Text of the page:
Diagnosis:A GP can easily diagnose acute urticaria by examining the rash on the skin. The doctor will attempt to find out what the trigger was, as this may help the patient prevent recurrences.The specific evaluation of a patient presenting with acute urticaria and/or angioedema should focus on the findings suggested by the clinical history and physical examination. Patients with a specific food, drug or insect hypersensitivity should be evaluated with appropriate diagnostic tests. For instance, a patient presenting with acute urticaria in temporal relationship to a specific food, insect sting/bite or drug may warrant in vivo or in vitro assessment of specific IgE (if available) to that particular allergen in a controlled setting where the expertise and equipment needed to treat an anaphylactic reaction are available. If acute mononucleosis is suspected, appropriate tests for Epstein-Barr virus (eg, Monospot™) could be confirmatory. The association of other infections with acute urticaria has not been sufficiently documented to recommend specific diagnostic tests. A patient presenting with recurrent episodes of acute angioedema of the face, tongue or lips, in association with bouts of severe abdominal discomfort without associated urticaria should be evaluated with specific complement studies to exclude hereditary or acquired C1 esterase inhibitor deficiency. Acute urticaria in association with the administration of penicillin or a related beta-lactam ?-Lactamantibiotic may warrant diagnostic evaluation with penicillin skin testing. Allergen skin testing and/or in vitro tests for detection of specific IgE antibody to inhalants (eg, animal danders, pollens, molds, etc) may be useful when the history reveals that urticaria/angioedema occurs after direct contact with a suspected allergen such as direct contact with animals, weeds, and grass. Physical findings of weight loss, lymphadenopathy, and visceromegaly would warrant a further medical evaluation to exclude an underlying lymphoreticular malignancy.If the urticaria continues for more than six weeks the likelihood of there being some external trigger factor. If the physician suspects any underlying causes for the chronic urticaria then he/she may order the following tests:
  • A blood test to find out whether the patient is suffering from anemia.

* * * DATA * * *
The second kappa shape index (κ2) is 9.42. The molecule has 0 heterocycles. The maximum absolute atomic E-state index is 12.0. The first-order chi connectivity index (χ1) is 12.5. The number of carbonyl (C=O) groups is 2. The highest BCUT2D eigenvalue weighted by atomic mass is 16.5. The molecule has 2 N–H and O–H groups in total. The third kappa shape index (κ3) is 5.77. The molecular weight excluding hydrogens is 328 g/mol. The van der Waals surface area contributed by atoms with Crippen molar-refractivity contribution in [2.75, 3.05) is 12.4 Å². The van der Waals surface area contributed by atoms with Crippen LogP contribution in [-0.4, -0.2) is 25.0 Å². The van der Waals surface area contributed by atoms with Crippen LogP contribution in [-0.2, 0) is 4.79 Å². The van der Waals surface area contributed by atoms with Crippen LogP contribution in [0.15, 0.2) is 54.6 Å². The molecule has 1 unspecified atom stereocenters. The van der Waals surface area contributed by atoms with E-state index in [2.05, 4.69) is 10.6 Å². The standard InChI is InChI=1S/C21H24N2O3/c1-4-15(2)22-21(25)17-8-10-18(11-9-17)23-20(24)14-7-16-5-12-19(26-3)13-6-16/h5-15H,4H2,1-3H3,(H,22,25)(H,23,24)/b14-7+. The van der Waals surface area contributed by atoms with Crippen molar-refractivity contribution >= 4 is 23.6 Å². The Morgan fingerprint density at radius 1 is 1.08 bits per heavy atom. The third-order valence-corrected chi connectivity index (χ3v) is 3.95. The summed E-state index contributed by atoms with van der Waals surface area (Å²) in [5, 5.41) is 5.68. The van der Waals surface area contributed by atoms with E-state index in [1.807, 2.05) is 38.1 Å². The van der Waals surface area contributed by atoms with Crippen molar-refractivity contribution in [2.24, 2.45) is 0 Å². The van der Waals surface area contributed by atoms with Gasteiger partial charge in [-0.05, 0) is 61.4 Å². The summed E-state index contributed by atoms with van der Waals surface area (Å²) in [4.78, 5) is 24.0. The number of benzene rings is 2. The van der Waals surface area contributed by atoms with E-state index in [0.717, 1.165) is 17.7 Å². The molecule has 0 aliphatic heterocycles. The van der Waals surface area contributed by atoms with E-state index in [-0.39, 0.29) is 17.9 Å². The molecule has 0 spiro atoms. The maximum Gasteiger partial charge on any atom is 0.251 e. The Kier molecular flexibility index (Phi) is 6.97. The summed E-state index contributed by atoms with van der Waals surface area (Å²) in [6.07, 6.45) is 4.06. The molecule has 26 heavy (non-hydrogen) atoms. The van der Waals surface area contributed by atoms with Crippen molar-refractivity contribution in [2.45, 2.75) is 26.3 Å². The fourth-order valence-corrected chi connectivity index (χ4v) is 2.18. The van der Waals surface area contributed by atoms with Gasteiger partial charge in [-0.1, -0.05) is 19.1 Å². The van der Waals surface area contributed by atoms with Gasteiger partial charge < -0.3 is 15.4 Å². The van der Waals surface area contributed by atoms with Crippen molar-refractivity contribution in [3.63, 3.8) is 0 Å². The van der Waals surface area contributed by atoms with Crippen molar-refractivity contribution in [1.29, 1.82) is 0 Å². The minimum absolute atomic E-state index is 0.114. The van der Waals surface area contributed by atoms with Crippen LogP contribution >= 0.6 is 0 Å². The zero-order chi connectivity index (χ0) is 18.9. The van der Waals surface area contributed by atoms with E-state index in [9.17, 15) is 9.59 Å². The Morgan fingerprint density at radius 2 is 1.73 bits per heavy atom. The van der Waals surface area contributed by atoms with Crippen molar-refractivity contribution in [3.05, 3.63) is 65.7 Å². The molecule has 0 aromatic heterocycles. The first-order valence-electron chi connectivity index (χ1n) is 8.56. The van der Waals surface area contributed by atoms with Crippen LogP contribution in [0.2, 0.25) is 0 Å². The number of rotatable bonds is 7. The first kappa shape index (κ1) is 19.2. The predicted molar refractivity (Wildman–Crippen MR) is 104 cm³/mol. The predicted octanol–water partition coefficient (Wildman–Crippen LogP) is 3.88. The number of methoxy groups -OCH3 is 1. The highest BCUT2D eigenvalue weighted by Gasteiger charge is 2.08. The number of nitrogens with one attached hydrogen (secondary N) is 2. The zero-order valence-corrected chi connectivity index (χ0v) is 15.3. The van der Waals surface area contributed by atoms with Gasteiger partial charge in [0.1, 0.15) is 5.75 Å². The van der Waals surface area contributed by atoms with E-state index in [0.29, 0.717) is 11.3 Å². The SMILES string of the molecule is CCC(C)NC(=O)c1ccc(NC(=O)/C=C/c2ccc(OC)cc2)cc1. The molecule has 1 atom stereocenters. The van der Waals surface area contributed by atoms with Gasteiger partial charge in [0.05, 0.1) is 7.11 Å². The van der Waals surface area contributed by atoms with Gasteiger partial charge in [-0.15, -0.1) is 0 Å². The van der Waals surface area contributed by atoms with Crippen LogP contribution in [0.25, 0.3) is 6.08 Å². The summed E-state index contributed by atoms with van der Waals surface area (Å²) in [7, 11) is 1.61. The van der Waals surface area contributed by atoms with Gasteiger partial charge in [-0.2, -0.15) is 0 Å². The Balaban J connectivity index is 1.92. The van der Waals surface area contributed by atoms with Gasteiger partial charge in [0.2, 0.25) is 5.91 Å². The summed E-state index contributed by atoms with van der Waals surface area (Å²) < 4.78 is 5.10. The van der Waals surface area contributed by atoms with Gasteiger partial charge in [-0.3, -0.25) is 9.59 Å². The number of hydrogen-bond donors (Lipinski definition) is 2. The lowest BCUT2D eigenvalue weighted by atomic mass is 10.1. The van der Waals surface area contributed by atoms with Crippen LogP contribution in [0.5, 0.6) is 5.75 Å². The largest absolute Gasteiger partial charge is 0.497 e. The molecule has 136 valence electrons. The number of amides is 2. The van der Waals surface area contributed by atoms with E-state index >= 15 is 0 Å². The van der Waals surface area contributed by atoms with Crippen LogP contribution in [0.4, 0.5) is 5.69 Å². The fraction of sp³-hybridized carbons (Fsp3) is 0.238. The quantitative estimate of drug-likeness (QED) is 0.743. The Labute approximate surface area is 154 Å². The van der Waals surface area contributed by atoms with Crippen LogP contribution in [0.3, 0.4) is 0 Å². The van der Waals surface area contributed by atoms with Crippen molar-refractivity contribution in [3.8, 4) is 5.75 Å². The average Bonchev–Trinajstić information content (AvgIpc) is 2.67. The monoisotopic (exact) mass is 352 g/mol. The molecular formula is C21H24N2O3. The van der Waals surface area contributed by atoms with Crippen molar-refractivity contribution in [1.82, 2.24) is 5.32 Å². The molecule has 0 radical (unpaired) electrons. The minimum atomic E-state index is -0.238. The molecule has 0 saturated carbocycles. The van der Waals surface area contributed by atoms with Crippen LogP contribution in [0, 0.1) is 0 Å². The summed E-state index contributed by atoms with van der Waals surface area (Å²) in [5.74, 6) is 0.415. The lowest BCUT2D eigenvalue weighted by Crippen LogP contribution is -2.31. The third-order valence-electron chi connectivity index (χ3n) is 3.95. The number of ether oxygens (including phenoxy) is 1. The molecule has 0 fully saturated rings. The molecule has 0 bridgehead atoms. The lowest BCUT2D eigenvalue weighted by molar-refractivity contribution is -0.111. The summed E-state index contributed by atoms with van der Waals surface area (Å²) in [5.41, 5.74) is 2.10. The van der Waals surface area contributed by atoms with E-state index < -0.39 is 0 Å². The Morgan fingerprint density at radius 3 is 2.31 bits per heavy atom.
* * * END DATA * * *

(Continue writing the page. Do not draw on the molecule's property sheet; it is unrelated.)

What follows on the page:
• A stool sample to check for parasites.
  • ESR (erythrocyte sedimentation rate) test - this can identify problems with the patient's immune system.
  • Thyroid function test - this identifies either hyperthyroidism (overactive thyroid) or hypothyroidism (underactive thyroid).
  • Liver function tests - these can identify whether the patient has any liver problems.
Treatment:
  • If a trigger can be identified, avoidance is the most effective form of management. This would include any food, medication, physical agent, or other factor that triggers the urticaria
  • A cool bath or shower may ease the itch.
  • Antihistamine tablets can ease symptoms. Antihistamines block the action of histamine which is involved in causing urticaria. You can get antihistamines on prescription.
  • A short course of steroid tablets is sometimes prescribed in severe cases to help reduce swelling in the skin.
Home Remedies: Haridra or haldi has long been recognized as the best remedy for urticaria. Regular use of it can prevent attacks of urticaria. A paste made of haridra ground with a little water, may be given to the patient in two teaspoonful doses thrice a day. If the patient finds it unpalatable, it may be mixed with milk and sugar. he affected parts should be rubbed with mustard oil with which powdered rock salt has been mixed. The body should then be exposed to the sun and rubbed with a piece of copper.NOTE: The above information is educational purpose. The information provided herein should not be used during any medical emergency or for the diagnosis or treatment of any medical condition.DISCLAIMER: This information should not substitute for seeking responsible, professional medical care.